The Philippines has a total land area of 30 million hectares of which 70% can be considered as watershed areas. These watersheds comprise about 419 principal river basins with drainage areas of approximately 21 million hectares. The most important river basins constitute the Agno and Cagayan River Basins in Northern Luzon, Pampanga River Basin in Central Luzon, Ilog-Hilabangan in Visayas, and the Cotabato and Agusan River Basins in Mindanao.
Out of these watershed areas, 127 are proclaimed watersheds and intended to be managed and protected. However, these were heavily encroached and subjected to various types of cultivation. Consequently, 90% of these proclaimed watersheds were categorized as hydrologically critical, characterized by degraded biophysical conditions and have become risks to downstream infrastructure.
The Philippine watersheds are under the jurisdiction and administration of the Department of Environment and Natural Resources (DENR). Over the years, the management of various watersheds had been transferred to other agencies in order to widen the participation of other watershed stakeholders in watershed management. Some local government units (LGUs) are also active land use managers of some portions, if not the whole watersheds, within their political boundaries. With the enactment of the Indigenous People’s Rights Act (IPRA), the indigenous people also serve as administrators over areas within their communities. Some private individuals and corporations are also authorized to take control or regulate the utilization of watersheds in the country under contracts like the Timber License Agreement (TLA) and Industrial Forest Management Agreement (IFMA).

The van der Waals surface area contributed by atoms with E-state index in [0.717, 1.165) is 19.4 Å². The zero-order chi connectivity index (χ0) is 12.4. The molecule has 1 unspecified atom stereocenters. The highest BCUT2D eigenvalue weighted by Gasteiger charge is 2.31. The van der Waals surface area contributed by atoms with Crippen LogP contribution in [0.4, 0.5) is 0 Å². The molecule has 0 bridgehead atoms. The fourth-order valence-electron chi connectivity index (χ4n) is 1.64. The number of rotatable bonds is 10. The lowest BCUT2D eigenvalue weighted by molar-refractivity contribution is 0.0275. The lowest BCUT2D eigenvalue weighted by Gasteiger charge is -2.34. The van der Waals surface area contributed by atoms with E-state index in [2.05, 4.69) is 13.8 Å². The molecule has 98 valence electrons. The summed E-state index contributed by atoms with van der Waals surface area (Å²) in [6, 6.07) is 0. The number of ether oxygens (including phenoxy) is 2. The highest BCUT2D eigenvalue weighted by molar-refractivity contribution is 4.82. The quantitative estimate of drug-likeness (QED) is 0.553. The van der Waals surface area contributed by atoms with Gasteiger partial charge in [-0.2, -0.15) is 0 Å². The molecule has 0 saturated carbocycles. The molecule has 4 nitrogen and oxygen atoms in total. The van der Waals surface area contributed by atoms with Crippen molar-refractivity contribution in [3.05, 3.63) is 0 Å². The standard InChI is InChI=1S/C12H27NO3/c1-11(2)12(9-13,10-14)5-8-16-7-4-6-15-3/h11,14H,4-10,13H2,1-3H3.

Most of the country’s watersheds have undergone massive changes over the years and are currently in varied stages of considered degradation thereby needing deliberate rehabilitation efforts. Continuous attempts are being made to rehabilitate critical watersheds. The government has also launched several programs and projects to rehabilitate degraded watersheds and/or protect those which are still in good condition. However, the alarming rate of degraded watersheds was not effectively addressed by these programs due to: a) insufficient understanding of the dominant biological and physical characteristics of these areas, as well as socio-economic features; b) lack of overall strategy for effective and efficient methods/technologies and lack of trained manpower on watershed rehabilitation; and c) limited financial resources and uncoordinated or fragmented responsibilities in their implementation.
File watershed_compendium_final.pdf
Size 10.69 Mb